To improve the results of trabeculectomy, a new physiological environment of the bleb should be established with dynamic drainage of the aqueous from the anterior chamber to the conjunctival space. A major complication of filtration surgery scarring is the formation of Tenon capsule cysts consisting of compressed collagen lamellae with few cells and no epithelial lining, preventing reabsorption of aqueous humor. 21  
Antifibrosis agents have markedly improved trabeculectomy success rates by preventing scarring. However, these agents cause irregularities in the conjunctival epithelium, breaks in the basement membrane, and hypocellularity of the conjunctiva and subconjunctival tissue, each of which may predispose to bleb leaks 22 and bleb-related infections. 11 The ideal augmented surgical technique should control postoperative IOP while normalizing wound healing without inhibiting fibroblast proliferation. 
Based on an animal model of conjunctiva wound healing, 16 wound contraction occurs during an acute inflammatory stage with the presentation of myofibroblasts. In this model, deposition of dense, linear collagen deposition results in scar formation and completion of the healing process. In contrast, the application of a three-dimensional collagen matrix leads to a random reorganization of regenerating myofibroblasts, fibroblasts, and the secreted extracellular matrix, resulting in reduced scar formation. 14 15 16  
The current three-dimensional collagen matrix has been designed to achieve three goals: physiological environment to control cell ingrowth, stiffness to maintain the inner porous structure and to preserve the function of the reservoir without collapse during the period of wound contraction, and physical weight on the scleral flap to prevent shallow anterior chambers. In this study, avoiding excessive pressure on top of the scleral flap was secondary to attaining IOP control, and different tensions of sutures were used. Based on the similar IOPs at day 3 in both groups, we believe the effects of the implant will be more focused on these three goals. Two parameters, concentration and temperature, were related to the inner structure of the matrix. To achieve the proper weight and pore size for the implant, we selected a 1% collagen concentration that underwent a freeze-drying process in this study. 
Aqueous humor drainage across the scleral flap was controlled not only by sutures but also by pressure created by the collagen matrix implant placed on top of the flap. According to observations of static pressure in this study, we can expect gradual reduction of the implant-induced pressure as the collagen gradually degrades. During the degradation process, the shape and porosity of the implant are maintained despite any force exerted by wound contraction. This creates an equilibrium; its function is maintained until it is completely degraded. 
Based on previous findings, 16 the collagen matrix provides a physiological structure for tissue regrowth (epithelium, stroma, and vessels), inducing a conjunctival wound to heal in a more physiological than pathologic process. In the case of filtering surgery in this rabbit model, a 1-month degradation period was sufficient to create a prominent bleb compared with that in the control group. The healing process of the conjunctival stroma in the present study is different from that described in Hsu et al. 18 after a purely conjunctival wound. The conjunctival stroma in this study became one part of the aqueous system with a prominent bleb, and the collagen dispersed inside the aqueous humor was indistinguishable from the surrounding collagen with no scar formation.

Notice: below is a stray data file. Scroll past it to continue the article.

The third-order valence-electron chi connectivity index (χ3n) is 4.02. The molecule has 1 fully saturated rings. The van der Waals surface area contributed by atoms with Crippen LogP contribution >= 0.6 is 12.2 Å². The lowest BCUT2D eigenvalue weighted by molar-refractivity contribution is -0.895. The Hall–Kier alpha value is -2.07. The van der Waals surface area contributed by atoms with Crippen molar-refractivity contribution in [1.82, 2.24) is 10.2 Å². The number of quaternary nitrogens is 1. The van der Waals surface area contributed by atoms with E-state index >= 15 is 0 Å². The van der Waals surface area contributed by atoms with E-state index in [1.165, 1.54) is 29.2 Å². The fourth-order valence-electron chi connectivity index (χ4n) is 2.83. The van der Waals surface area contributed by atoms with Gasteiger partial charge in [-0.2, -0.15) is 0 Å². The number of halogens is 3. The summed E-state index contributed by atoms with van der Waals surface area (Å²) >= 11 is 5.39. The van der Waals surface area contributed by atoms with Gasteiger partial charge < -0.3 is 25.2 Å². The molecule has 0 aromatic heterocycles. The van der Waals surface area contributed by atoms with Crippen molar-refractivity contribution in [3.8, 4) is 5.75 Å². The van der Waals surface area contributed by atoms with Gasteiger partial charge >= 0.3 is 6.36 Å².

The collagen implant offers a potential alternative to antifibrosis agents because it produces more loosely organized bleb tissue than a bleb created without antifibrosis agents and yet more abundant tissue than one created with antifibrosis agents. This new approach, making use of a degradable collagen implant to normalize filtering surgical wound healing, offers potential benefits regarding physics and physiology. 
 
Figure 1.
 
Scanning electron microscopic image of collagen matrix.
Figure 1.
 
Scanning electron microscopic image of collagen matrix.
Figure 2.
 
Day 14. Left: (upper) α-SMA and (lower) Masson trichrome stains show high cell density with close cell-to-cell contact with less extracellular space in the control group. Right: (upper) α-SMA and (lower) Masson trichrome stains show less cell-to-cell contact with prominent extracellular space in the implanted group.
Figure 2.
 
Day 14. Left: (upper) α-SMA and (lower) Masson trichrome stains show high cell density with close cell-to-cell contact with less extracellular space in the control group. Right: (upper) α-SMA and (lower) Masson trichrome stains show less cell-to-cell contact with prominent extracellular space in the implanted group.
Figure 3.
 
Masson trichrome stain, day 7. The intact implant occupies the subconjunctival space, with cells (white arrow) migrating on its surface. Nuclei are stained brown. Original magnification, ×40.
Figure 3.
 
Masson trichrome stain, day 7. The intact implant occupies the subconjunctival space, with cells (white arrow) migrating on its surface. Nuclei are stained brown. Original magnification, ×40.
Figure 4.
 
Partially degraded implant (white arrow) inside a prominent bleb. Cells are present inside the implant, as opposed to the region in which the implant has degraded, where only collagen remains (black arrow). Masson trichrome stain, day 14. Original magnification, ×20.
Figure 4.
 
Partially degraded implant (white arrow) inside a prominent bleb. Cells are present inside the implant, as opposed to the region in which the implant has degraded, where only collagen remains (black arrow). Masson trichrome stain, day 14. Original magnification, ×20.
Figure 5.
 
Linear collagen (white arrow) deposited inside the collapsed bleb (long black arrow) in control group. Sclera was seen in this view. 10–0 nylon (20- to 30-μm diameter; short black arrow). Masson trichrome stain, day 21. Original magnification, ×200.
Figure 5.
 
Linear collagen (white arrow) deposited inside the collapsed bleb (long black arrow) in control group. Sclera was seen in this view. 10–0 nylon (20- to 30-μm diameter; short black arrow). Masson trichrome stain, day 21. Original magnification, ×200.